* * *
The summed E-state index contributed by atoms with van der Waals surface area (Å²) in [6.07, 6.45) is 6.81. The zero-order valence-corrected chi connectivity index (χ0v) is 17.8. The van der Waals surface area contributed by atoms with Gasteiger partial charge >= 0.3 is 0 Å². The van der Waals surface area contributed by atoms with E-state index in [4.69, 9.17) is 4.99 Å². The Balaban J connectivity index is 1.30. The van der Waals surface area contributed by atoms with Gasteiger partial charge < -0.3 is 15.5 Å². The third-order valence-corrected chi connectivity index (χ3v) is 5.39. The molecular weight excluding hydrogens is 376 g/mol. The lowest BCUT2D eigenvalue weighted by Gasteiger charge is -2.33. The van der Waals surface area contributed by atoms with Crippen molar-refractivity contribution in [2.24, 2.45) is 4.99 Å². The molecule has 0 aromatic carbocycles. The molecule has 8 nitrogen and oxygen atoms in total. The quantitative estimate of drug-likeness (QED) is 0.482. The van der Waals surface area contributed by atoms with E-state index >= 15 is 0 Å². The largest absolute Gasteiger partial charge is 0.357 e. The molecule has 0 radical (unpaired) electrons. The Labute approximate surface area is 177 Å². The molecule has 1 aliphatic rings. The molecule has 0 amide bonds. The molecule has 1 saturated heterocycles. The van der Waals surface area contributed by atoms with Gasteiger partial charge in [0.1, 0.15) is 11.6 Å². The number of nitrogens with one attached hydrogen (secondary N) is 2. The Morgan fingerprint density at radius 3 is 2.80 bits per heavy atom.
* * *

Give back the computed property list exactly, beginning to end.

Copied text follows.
The summed E-state index contributed by atoms with van der Waals surface area (Å²) in [6.07, 6.45) is 6.81. The zero-order valence-corrected chi connectivity index (χ0v) is 17.8. The van der Waals surface area contributed by atoms with Gasteiger partial charge >= 0.3 is 0 Å². The van der Waals surface area contributed by atoms with E-state index in [4.69, 9.17) is 4.99 Å². The Balaban J connectivity index is 1.30. The van der Waals surface area contributed by atoms with Gasteiger partial charge < -0.3 is 15.5 Å². The third-order valence-corrected chi connectivity index (χ3v) is 5.39. The molecular weight excluding hydrogens is 376 g/mol. The lowest BCUT2D eigenvalue weighted by Gasteiger charge is -2.33. The van der Waals surface area contributed by atoms with Crippen molar-refractivity contribution in [2.24, 2.45) is 4.99 Å². The molecule has 0 aromatic carbocycles. The molecule has 8 nitrogen and oxygen atoms in total. The quantitative estimate of drug-likeness (QED) is 0.482. The van der Waals surface area contributed by atoms with E-state index >= 15 is 0 Å². The largest absolute Gasteiger partial charge is 0.357 e. The molecule has 0 radical (unpaired) electrons. The Labute approximate surface area is 177 Å². The molecule has 1 aliphatic rings. The molecule has 0 amide bonds. The molecule has 1 saturated heterocycles. The van der Waals surface area contributed by atoms with Gasteiger partial charge in [0.1, 0.15) is 11.6 Å². The number of nitrogens with one attached hydrogen (secondary N) is 2. The Morgan fingerprint density at radius 3 is 2.80 bits per heavy atom.